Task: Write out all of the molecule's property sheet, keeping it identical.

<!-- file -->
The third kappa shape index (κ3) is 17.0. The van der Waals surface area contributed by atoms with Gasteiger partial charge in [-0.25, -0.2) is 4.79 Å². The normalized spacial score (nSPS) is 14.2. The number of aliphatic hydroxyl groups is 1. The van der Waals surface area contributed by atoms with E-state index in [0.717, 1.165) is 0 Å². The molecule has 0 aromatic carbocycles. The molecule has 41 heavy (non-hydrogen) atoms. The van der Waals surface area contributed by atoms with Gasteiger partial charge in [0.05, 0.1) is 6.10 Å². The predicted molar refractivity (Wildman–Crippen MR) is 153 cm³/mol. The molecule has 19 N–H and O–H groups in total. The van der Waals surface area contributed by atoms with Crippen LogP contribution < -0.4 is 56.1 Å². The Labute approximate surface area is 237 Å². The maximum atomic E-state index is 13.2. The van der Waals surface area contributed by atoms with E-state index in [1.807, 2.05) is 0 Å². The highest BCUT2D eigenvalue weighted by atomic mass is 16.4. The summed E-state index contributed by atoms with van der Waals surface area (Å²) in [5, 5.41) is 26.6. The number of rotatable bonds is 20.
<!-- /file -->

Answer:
The third kappa shape index (κ3) is 17.0. The van der Waals surface area contributed by atoms with Gasteiger partial charge in [-0.25, -0.2) is 4.79 Å². The normalized spacial score (nSPS) is 14.2. The number of aliphatic hydroxyl groups is 1. The van der Waals surface area contributed by atoms with E-state index in [0.717, 1.165) is 0 Å². The molecule has 0 aromatic carbocycles. The molecule has 41 heavy (non-hydrogen) atoms. The van der Waals surface area contributed by atoms with Gasteiger partial charge in [0.05, 0.1) is 6.10 Å². The predicted molar refractivity (Wildman–Crippen MR) is 153 cm³/mol. The molecule has 19 N–H and O–H groups in total. The van der Waals surface area contributed by atoms with Crippen LogP contribution < -0.4 is 56.1 Å². The Labute approximate surface area is 237 Å². The maximum atomic E-state index is 13.2. The van der Waals surface area contributed by atoms with E-state index in [1.807, 2.05) is 0 Å². The highest BCUT2D eigenvalue weighted by atomic mass is 16.4. The summed E-state index contributed by atoms with van der Waals surface area (Å²) in [5, 5.41) is 26.6. The number of rotatable bonds is 20.